Menopause Is Not The End of A Woman's Life

It's important to get support from loved ones

illustration of women of menopausal age (pexels.com/Maryia Plashchynskaya)

An elderly person is someone who reaches the age of 60 years and above, and at this age most women have passed menopause. Menopause is a point in time 12 months after a woman's last menstrual period.

Hormonal changes in the female body during menopause can reduce the quality of life, both physically and mentally. It is not uncommon for women to feel that their life has "ended" if they have experienced it.

Eugenia Communications presents the High Tea Talks by Eugenia Communications program in collaboration with Klinik Health 360 to educate the importance of detecting menopausal symptoms and managing stress, so that women can prepare themselves before and after menopause.

1. Symptoms of menopause

Doctor Ni Komang Yeni Dhana Sari, SpOG, an obstetrics and gynecology specialist from Klinik Health 360, explained that although this phase occurs naturally and happens to all women, it does not mean that they do not have difficulty dealing with it.

Some symptoms often make menopausal women experience difficulties, pain, or lack of confidence, such as:

  • Obesity, where the abdominal circumference is more than 80 centimeters.
  • Unusual menstrual cycle.
  • Dry vagina.
  • Hot flashes.
  • Fever.
  • Night sweats and sleep disturbances.
  • Changes in metabolism.
  • Hair loss.
  • Breast sagging.
  • Increased blood pressure.
  • Cholesterol and blood sugar increase.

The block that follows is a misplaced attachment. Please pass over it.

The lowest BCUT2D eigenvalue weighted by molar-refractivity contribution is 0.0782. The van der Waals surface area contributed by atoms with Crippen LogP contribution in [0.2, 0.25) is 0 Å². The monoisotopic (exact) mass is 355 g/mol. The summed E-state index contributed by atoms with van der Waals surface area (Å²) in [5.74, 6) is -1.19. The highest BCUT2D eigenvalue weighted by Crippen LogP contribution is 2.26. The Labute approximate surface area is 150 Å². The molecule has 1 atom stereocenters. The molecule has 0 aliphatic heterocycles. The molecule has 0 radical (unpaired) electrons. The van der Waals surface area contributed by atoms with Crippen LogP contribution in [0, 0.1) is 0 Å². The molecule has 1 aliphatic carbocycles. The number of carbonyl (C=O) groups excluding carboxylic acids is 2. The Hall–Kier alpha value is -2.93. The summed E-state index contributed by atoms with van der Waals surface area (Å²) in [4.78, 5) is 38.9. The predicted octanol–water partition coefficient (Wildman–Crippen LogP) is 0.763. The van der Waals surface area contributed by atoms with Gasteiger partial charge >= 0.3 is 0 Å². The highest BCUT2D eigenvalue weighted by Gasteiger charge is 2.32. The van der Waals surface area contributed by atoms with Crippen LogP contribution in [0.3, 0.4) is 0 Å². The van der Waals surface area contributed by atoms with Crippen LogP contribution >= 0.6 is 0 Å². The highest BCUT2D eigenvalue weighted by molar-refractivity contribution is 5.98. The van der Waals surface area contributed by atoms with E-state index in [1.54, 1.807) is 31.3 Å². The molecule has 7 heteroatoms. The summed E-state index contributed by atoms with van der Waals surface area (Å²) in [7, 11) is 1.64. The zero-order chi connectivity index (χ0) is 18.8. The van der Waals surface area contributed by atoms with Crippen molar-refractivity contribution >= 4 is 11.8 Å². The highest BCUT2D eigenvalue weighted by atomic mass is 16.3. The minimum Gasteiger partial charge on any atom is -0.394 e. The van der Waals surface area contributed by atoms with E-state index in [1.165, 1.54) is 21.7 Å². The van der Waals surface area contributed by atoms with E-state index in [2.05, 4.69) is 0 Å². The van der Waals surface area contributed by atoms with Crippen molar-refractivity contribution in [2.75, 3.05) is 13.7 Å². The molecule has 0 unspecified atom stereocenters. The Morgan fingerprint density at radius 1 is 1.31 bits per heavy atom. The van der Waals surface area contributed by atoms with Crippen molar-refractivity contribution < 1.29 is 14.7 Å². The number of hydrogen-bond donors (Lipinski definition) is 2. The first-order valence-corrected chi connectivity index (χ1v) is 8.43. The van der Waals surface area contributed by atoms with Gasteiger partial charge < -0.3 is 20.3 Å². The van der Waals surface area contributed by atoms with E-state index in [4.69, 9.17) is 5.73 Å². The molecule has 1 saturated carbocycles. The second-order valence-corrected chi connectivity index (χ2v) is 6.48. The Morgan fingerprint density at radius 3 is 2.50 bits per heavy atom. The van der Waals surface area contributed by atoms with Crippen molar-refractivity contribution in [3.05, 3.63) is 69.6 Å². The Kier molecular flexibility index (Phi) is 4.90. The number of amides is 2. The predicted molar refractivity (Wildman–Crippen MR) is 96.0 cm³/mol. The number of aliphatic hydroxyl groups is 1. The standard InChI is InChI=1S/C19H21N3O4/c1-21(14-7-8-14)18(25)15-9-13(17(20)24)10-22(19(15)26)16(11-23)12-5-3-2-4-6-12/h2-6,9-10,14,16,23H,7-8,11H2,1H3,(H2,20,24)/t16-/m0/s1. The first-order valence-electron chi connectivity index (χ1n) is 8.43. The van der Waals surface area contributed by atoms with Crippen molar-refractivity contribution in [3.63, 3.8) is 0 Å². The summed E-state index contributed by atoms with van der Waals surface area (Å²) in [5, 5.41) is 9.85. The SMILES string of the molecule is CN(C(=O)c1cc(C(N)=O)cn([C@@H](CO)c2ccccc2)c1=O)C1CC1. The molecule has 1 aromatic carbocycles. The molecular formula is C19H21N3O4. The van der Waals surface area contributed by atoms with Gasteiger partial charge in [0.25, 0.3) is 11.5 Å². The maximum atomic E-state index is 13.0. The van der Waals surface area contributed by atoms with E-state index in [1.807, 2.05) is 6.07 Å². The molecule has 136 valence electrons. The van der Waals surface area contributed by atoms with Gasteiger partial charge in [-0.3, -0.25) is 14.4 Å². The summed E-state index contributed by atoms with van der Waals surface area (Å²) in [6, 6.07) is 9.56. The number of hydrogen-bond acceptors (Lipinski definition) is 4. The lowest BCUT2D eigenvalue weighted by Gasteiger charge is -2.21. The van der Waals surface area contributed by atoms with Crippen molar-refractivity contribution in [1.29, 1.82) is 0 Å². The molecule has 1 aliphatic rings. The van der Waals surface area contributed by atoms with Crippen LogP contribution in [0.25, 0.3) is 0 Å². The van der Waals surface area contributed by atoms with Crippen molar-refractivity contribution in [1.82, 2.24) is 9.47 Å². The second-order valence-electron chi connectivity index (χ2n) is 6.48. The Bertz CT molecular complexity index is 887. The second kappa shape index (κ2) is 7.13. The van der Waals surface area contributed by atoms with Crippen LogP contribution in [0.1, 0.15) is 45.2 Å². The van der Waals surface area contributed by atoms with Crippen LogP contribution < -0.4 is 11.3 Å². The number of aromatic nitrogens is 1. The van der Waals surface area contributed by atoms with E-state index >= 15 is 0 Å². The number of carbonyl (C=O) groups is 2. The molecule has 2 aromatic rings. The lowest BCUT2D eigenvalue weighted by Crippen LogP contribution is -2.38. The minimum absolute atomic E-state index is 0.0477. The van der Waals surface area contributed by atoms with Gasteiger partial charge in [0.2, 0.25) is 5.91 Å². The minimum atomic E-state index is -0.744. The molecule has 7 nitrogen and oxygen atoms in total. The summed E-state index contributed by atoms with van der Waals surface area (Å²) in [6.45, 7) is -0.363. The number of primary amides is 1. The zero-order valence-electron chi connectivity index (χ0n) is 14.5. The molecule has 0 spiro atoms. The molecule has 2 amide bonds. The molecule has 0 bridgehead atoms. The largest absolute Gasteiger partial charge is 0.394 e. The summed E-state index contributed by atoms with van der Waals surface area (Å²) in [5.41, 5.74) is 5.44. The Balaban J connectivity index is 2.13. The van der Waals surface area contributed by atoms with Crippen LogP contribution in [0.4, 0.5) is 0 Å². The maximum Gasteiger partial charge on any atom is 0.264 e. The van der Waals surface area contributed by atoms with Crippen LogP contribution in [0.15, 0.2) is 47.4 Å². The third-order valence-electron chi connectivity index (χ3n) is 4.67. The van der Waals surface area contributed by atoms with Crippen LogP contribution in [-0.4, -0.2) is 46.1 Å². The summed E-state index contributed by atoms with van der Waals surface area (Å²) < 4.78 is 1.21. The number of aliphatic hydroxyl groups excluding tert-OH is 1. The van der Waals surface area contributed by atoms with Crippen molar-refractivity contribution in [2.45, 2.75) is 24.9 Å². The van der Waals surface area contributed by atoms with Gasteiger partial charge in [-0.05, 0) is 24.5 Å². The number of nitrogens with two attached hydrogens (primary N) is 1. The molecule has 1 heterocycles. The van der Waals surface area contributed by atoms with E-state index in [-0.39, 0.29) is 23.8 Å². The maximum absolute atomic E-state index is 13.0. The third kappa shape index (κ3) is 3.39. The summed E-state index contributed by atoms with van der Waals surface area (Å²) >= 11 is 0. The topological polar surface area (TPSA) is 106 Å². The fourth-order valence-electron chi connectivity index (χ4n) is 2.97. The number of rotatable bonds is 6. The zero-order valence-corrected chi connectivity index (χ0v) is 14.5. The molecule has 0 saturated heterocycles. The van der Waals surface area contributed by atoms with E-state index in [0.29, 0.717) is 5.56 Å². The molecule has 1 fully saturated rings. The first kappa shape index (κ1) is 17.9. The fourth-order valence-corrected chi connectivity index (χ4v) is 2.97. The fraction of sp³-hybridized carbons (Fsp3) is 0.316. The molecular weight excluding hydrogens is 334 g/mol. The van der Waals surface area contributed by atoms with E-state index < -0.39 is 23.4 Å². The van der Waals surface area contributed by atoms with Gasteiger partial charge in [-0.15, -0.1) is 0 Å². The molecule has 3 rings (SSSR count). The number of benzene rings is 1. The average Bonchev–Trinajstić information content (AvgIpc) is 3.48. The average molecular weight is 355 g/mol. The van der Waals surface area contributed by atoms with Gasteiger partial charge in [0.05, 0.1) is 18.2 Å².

• Impaired mental state.

These symptoms can even occur several years before menopause and continue, even after menstruation stops.

"Every woman usually faces unique risks based on genetics and other factors. So, it is very important for women to understand how to protect themselves from increasing other health risks after menopause," said Dr. Yeni in a written statement.

2. Lurking disease

illustration of menopausal women (pexels.com/cottonbro studio)

In addition to changes in body shape and general health problems, the decrease in estrogen during this period can increase the risk of several diseases.

The biggest potential danger after menopause is heart disease. The main reason is because one of estrogen's jobs is to help keep blood vessels flexible, so they contract and widen to accommodate blood flow. However, this function declines once estrogen levels decrease during menopause.

Apart from heart disease, some of the health disorders that increase in risk during menopause include:

  • Osteoporosis: Before menopause, women's bones are protected by estrogen and this function is lost after menopause.
  • Obesity: Menopause causes the body to gain weight and lose
  • lean tissue mass.
  • Urinary tract infections (UTIs): The vagina becomes drier and thinner, making it easier for bacteria to thrive.
  • Urinary incontinence: The loss of estrogen in the bladder lining causes the vaginal muscles to relax.

Hormonal changes cause symptoms that interfere with productivity and can reduce quality of life.

Biological changes occur due to hormonal changes characterized by an increase in FSH and LH, as well as a decrease in estrogen and progesterone, according to Dr. dr. Natalia Widiasih Raharjanti, SpKJ(K), MPd.Ked, a mental medicine specialist at RSUPN Dr. Cipto Mangunkusumo (RSCM).

So it's good for women and the people around them not to underestimate menopause, because if not handled properly it can endanger women.

3. Therapy for menopause

If you experience severe symptoms and effects before, during, and after menopause, there are therapies that can be done, including:

  • Hormone therapy: Estrogen therapy may be the most effective treatment option to relieve hot flashes and improve several bodily functions. Research has shown that hormone treatment is relatively safe when administered through the skin, mucous membranes or vagina.
  • Vaginal estrogen therapy: To treat vaginal dryness.
  • Low-dose antidepressant therapy: For example, gabapentin, clonidine, fezolitenant, and other medications that are directly related to the symptoms.